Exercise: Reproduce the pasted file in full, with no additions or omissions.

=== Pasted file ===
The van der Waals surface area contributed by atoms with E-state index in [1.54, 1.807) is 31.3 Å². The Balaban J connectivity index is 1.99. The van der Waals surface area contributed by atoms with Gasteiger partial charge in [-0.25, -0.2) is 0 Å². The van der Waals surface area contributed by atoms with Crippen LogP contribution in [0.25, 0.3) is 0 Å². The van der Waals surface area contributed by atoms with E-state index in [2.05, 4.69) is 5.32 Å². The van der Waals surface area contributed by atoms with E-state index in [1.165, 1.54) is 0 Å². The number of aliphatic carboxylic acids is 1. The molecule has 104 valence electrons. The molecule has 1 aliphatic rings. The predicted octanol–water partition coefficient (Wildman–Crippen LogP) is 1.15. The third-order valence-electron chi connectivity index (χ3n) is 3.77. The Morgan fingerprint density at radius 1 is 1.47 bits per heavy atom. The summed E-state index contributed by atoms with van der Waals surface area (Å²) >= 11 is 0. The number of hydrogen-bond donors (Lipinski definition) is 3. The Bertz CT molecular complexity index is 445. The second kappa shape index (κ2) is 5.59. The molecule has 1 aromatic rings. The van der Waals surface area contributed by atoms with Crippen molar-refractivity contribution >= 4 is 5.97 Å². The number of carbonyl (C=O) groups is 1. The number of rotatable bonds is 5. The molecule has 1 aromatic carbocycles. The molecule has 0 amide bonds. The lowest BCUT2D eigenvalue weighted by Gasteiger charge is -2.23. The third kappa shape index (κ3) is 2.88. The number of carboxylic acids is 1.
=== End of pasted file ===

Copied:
The van der Waals surface area contributed by atoms with E-state index in [1.54, 1.807) is 31.3 Å². The Balaban J connectivity index is 1.99. The van der Waals surface area contributed by atoms with Gasteiger partial charge in [-0.25, -0.2) is 0 Å². The van der Waals surface area contributed by atoms with Crippen LogP contribution in [0.25, 0.3) is 0 Å². The van der Waals surface area contributed by atoms with E-state index in [2.05, 4.69) is 5.32 Å². The van der Waals surface area contributed by atoms with E-state index in [1.165, 1.54) is 0 Å². The number of aliphatic carboxylic acids is 1. The molecule has 104 valence electrons. The molecule has 1 aliphatic rings. The predicted octanol–water partition coefficient (Wildman–Crippen LogP) is 1.15. The third-order valence-electron chi connectivity index (χ3n) is 3.77. The Morgan fingerprint density at radius 1 is 1.47 bits per heavy atom. The summed E-state index contributed by atoms with van der Waals surface area (Å²) >= 11 is 0. The number of hydrogen-bond donors (Lipinski definition) is 3. The Bertz CT molecular complexity index is 445. The second kappa shape index (κ2) is 5.59. The molecule has 1 aromatic rings. The van der Waals surface area contributed by atoms with Crippen molar-refractivity contribution >= 4 is 5.97 Å². The number of carbonyl (C=O) groups is 1. The number of rotatable bonds is 5. The molecule has 1 aromatic carbocycles. The molecule has 0 amide bonds. The lowest BCUT2D eigenvalue weighted by Gasteiger charge is -2.23. The third kappa shape index (κ3) is 2.88. The number of carboxylic acids is 1.